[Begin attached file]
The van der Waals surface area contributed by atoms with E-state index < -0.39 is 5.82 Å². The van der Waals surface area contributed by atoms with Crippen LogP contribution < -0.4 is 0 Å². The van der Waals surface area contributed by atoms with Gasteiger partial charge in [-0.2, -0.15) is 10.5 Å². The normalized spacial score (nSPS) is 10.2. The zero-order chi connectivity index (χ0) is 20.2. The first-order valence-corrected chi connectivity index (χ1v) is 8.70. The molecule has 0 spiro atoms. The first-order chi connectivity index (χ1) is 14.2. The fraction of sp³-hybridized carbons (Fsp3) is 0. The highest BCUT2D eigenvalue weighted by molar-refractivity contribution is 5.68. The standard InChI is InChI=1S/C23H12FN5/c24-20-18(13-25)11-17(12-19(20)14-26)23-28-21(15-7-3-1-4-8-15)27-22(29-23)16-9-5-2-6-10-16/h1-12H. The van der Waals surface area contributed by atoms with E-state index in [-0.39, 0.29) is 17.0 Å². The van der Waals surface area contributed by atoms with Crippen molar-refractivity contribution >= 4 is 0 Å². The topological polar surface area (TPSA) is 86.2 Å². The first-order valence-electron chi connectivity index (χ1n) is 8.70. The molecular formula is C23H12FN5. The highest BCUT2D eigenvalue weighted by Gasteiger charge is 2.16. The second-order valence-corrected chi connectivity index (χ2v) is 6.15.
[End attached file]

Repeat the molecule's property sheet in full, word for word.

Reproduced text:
The van der Waals surface area contributed by atoms with E-state index < -0.39 is 5.82 Å². The van der Waals surface area contributed by atoms with Crippen LogP contribution < -0.4 is 0 Å². The van der Waals surface area contributed by atoms with Gasteiger partial charge in [-0.2, -0.15) is 10.5 Å². The normalized spacial score (nSPS) is 10.2. The zero-order chi connectivity index (χ0) is 20.2. The first-order valence-corrected chi connectivity index (χ1v) is 8.70. The molecule has 0 spiro atoms. The first-order chi connectivity index (χ1) is 14.2. The fraction of sp³-hybridized carbons (Fsp3) is 0. The highest BCUT2D eigenvalue weighted by molar-refractivity contribution is 5.68. The standard InChI is InChI=1S/C23H12FN5/c24-20-18(13-25)11-17(12-19(20)14-26)23-28-21(15-7-3-1-4-8-15)27-22(29-23)16-9-5-2-6-10-16/h1-12H. The van der Waals surface area contributed by atoms with E-state index in [-0.39, 0.29) is 17.0 Å². The van der Waals surface area contributed by atoms with Crippen molar-refractivity contribution >= 4 is 0 Å². The topological polar surface area (TPSA) is 86.2 Å². The first-order valence-electron chi connectivity index (χ1n) is 8.70. The molecular formula is C23H12FN5. The highest BCUT2D eigenvalue weighted by Gasteiger charge is 2.16. The second-order valence-corrected chi connectivity index (χ2v) is 6.15.